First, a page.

The intensity and scope of E&M activities are underestimated by most health insurers, not just Medicare. They need greater emphasis than that given by the authors. Referring to evaluation and management functions merely as "E&M" as commonly occurs, without going into detail, trivializes them. Policymakers reading the authors' report may infer that evaluation and management activities are of minor importance. If this happens, as has happened for decades, payment for these activities will continue to be greatly disproportionate to the time and energy primary care doctors put into them.

Imagine someone saying that the evaluation and management (E&M) that went into painting the Sistine Chapel required some thought about mixing colors and preparing surfaces to accept paint but, not mentioning that Michelangelo spent hours poring over sketches and planning the overall harmony of his composition and working with his craftsmen.

As part of evaluation and management esponsibilities, the authors didn't include the many reports to home health care agencies and visiting nurse associations that have to be reviewed, signed and returned. Or the numerous nursing home and hospital discharge summaries and medication lists that have to be read and explained to patients. Or the many CAT scans that demonstrate "incidentalomas" that need further testing and explaining. Or the responses to mail-order pharmacies explaining why patients cannot go on generic drugs. And the many telephone calls and walk -in visits that are the hallmark of primary care practices.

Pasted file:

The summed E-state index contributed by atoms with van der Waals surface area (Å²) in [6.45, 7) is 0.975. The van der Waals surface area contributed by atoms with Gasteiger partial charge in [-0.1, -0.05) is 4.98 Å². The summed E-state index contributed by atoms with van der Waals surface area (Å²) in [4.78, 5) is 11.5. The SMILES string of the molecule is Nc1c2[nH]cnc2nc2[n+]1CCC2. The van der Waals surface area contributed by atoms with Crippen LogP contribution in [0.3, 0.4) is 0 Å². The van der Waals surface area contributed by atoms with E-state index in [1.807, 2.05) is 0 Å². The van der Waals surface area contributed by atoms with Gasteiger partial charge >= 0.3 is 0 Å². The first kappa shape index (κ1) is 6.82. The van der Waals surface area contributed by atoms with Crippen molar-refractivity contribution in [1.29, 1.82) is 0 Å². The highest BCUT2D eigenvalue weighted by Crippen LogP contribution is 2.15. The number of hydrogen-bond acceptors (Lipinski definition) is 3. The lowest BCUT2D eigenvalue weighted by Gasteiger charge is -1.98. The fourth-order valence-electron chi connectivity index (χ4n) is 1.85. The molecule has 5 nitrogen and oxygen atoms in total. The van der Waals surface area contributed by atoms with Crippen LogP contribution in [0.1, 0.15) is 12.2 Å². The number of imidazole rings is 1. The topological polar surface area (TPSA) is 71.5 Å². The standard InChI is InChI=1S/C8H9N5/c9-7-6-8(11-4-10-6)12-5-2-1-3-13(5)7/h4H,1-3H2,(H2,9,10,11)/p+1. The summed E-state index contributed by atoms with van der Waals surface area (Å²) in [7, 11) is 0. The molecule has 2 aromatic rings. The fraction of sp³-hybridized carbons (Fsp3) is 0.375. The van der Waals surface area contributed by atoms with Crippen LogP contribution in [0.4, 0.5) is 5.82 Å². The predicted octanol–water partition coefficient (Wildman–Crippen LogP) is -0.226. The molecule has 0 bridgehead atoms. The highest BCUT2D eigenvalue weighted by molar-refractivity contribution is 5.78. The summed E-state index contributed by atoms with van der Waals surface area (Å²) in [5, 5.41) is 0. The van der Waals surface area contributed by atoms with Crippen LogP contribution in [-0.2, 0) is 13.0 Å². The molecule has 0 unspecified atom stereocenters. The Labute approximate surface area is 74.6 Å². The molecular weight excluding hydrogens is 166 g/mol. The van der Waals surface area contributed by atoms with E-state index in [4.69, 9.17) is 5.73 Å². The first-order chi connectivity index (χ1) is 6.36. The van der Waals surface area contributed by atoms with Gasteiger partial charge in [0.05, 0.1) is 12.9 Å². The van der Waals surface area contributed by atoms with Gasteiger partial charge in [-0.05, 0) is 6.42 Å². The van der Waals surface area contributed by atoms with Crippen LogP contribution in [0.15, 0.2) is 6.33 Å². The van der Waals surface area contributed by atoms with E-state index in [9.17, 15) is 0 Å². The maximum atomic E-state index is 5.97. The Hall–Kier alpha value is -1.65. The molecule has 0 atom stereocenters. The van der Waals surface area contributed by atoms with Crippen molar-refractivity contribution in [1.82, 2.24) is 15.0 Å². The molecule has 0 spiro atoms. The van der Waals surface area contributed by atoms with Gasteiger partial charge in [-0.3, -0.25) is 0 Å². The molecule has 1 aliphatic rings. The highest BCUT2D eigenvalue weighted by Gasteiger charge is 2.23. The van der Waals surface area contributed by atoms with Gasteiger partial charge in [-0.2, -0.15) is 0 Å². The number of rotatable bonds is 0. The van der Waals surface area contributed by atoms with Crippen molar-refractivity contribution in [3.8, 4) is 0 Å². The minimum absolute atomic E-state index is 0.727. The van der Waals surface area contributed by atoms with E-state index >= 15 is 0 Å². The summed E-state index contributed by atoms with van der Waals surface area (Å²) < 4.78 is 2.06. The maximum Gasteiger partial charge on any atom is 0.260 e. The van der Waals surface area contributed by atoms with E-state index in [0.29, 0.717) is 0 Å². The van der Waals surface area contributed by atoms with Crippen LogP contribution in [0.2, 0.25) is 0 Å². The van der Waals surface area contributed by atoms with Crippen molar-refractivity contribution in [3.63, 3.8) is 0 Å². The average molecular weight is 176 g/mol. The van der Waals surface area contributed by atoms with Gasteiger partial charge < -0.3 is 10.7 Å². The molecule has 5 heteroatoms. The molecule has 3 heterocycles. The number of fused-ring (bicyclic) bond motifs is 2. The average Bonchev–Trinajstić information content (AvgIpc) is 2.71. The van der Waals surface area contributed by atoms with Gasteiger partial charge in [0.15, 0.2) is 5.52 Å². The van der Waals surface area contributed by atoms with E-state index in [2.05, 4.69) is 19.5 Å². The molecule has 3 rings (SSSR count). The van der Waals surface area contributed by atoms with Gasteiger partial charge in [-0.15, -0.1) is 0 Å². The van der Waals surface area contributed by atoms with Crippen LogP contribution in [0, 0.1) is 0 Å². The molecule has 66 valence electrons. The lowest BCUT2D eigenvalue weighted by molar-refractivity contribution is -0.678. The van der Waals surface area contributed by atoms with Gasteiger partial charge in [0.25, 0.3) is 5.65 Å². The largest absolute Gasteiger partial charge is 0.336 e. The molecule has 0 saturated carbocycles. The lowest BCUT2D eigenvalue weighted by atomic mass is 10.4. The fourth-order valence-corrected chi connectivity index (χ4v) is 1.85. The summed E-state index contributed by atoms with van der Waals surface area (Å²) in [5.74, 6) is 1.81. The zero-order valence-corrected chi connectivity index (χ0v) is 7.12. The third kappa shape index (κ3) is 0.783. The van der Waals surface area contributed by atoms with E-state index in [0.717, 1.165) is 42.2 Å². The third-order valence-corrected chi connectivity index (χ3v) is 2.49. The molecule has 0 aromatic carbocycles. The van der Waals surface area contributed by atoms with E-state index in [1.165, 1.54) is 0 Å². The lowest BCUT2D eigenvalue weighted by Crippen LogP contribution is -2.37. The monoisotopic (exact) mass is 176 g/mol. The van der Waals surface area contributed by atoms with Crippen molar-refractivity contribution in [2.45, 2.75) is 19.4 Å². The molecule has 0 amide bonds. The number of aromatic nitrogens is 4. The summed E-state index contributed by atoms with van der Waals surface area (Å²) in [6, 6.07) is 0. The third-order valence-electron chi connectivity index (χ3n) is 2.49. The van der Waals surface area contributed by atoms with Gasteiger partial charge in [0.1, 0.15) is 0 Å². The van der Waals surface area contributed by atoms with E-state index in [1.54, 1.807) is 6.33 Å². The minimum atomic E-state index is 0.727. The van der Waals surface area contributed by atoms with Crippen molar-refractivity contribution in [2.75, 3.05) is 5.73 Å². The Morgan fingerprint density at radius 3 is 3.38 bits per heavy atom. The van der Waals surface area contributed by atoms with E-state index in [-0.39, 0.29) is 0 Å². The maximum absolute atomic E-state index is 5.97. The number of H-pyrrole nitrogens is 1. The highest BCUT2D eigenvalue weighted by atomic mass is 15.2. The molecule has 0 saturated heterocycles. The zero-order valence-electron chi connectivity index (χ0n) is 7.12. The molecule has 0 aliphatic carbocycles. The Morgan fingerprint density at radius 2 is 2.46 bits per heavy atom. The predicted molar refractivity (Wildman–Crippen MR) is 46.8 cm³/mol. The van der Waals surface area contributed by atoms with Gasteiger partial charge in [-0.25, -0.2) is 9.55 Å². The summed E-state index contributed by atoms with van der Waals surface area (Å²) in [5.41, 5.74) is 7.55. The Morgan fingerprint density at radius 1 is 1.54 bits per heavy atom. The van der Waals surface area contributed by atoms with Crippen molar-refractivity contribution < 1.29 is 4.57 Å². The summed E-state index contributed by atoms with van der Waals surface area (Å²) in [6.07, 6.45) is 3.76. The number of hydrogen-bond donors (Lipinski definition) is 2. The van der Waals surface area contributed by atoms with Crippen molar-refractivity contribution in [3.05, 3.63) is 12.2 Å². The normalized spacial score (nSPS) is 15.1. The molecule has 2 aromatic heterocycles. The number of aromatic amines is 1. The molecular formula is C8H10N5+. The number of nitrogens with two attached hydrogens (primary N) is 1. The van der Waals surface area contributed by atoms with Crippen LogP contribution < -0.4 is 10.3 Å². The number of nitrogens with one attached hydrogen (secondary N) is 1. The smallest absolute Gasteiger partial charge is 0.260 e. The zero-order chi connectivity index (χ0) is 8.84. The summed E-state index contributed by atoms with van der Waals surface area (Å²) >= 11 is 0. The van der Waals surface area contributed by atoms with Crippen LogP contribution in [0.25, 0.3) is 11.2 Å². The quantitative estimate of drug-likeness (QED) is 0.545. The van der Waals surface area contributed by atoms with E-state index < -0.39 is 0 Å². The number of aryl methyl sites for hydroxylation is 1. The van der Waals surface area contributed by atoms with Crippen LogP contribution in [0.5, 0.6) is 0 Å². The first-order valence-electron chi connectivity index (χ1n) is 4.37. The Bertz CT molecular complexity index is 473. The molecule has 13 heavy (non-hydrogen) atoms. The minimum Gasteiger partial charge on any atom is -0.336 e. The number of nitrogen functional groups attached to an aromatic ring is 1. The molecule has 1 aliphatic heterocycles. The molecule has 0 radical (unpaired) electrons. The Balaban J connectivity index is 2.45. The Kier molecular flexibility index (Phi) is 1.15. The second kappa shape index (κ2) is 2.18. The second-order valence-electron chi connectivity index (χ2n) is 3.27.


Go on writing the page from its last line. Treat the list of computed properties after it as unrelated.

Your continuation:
One of the hardest yet least recognized of all the E&M functions to describe which explains why it rarely is is spending time with patients, just letting them go on with the narrative of their illness or their life story or how their illness affects those around them and their life situation. This requires energy and compassion and commitment. Most veteran clinicians know that it helps the therapeutic response. Yet, listening to patients, like other activities that fall under the rubric of E&M because it is unquantifiable, almost always is under emphasized. Sometimes these indirect medical functions consume a major portion of a physician's day.

Many well-intentioned apologists for primary care fail to go into the details of evaluation and management. Not mentioning the details, however well- intentioned their reports may be and regardless of the amount of statistical material they may contain, renders them less effective. And primary care's apologists need to be as effective as they can be.


1. Pham HH,O'Malley AS,Bach PB,Sainotz-Martinez C,Schrag D. Primary Care Physicians' Links to other Physicians Through Medicare Patients: The Scope of Care Coordination. Ann Intern Med 2009;150:236-242.

Conflict of Interest:

None declared

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Summary for Patients

How Many Other Doctors Do Primary Care Doctors Need to Coordinate Patient Care With?

The summary below is from the full report titled “Primary Care Physicians' Links to Other Physicians Through Medicare Patients: The Scope of Care Coordination.” It is in the 17 February 2009 issue of Annals of Internal Medicine (volume 150, pages 236-242). The authors are H.H. Pham, A.S. O'Malley, P.B. Bach, C. Saiontz-Martinez, and D. Schrag.